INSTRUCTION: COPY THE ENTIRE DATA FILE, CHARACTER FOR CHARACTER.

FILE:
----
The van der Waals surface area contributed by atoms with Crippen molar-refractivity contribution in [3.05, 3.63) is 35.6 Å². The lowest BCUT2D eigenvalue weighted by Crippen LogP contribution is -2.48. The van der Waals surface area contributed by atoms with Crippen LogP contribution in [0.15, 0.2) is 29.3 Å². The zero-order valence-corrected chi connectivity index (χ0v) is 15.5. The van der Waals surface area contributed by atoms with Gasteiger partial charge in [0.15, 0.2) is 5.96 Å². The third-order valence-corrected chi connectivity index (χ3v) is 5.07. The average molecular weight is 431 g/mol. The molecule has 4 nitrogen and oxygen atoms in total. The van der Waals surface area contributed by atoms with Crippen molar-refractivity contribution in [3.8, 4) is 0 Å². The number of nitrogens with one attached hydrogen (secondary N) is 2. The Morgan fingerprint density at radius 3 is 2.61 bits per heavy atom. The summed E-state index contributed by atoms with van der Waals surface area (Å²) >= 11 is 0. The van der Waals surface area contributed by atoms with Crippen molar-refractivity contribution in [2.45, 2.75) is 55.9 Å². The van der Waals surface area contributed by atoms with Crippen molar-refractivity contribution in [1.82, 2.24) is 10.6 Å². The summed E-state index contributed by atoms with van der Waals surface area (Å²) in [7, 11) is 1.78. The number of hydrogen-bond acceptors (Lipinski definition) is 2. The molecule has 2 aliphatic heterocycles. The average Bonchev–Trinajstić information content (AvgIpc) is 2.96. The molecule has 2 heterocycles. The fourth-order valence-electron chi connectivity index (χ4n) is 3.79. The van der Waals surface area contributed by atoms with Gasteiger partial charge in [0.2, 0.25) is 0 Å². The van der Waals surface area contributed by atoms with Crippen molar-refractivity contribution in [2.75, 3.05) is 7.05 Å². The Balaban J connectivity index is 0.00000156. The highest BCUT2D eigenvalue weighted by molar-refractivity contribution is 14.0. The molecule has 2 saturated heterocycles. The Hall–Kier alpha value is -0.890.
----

The van der Waals surface area contributed by atoms with Crippen molar-refractivity contribution in [3.05, 3.63) is 35.6 Å². The lowest BCUT2D eigenvalue weighted by Crippen LogP contribution is -2.48. The van der Waals surface area contributed by atoms with Crippen LogP contribution in [0.15, 0.2) is 29.3 Å². The zero-order valence-corrected chi connectivity index (χ0v) is 15.5. The van der Waals surface area contributed by atoms with Gasteiger partial charge in [0.15, 0.2) is 5.96 Å². The third-order valence-corrected chi connectivity index (χ3v) is 5.07. The average molecular weight is 431 g/mol. The molecule has 4 nitrogen and oxygen atoms in total. The van der Waals surface area contributed by atoms with Crippen molar-refractivity contribution in [3.8, 4) is 0 Å². The number of nitrogens with one attached hydrogen (secondary N) is 2. The Morgan fingerprint density at radius 3 is 2.61 bits per heavy atom. The summed E-state index contributed by atoms with van der Waals surface area (Å²) >= 11 is 0. The van der Waals surface area contributed by atoms with Crippen molar-refractivity contribution in [2.45, 2.75) is 55.9 Å². The van der Waals surface area contributed by atoms with Crippen molar-refractivity contribution in [1.82, 2.24) is 10.6 Å². The summed E-state index contributed by atoms with van der Waals surface area (Å²) in [7, 11) is 1.78. The number of hydrogen-bond acceptors (Lipinski definition) is 2. The molecule has 2 aliphatic heterocycles. The average Bonchev–Trinajstić information content (AvgIpc) is 2.96. The molecule has 2 heterocycles. The fourth-order valence-electron chi connectivity index (χ4n) is 3.79. The van der Waals surface area contributed by atoms with Gasteiger partial charge in [0.2, 0.25) is 0 Å². The van der Waals surface area contributed by atoms with Crippen molar-refractivity contribution in [2.75, 3.05) is 7.05 Å². The Balaban J connectivity index is 0.00000156. The highest BCUT2D eigenvalue weighted by molar-refractivity contribution is 14.0. The molecule has 2 saturated heterocycles. The Hall–Kier alpha value is -0.890.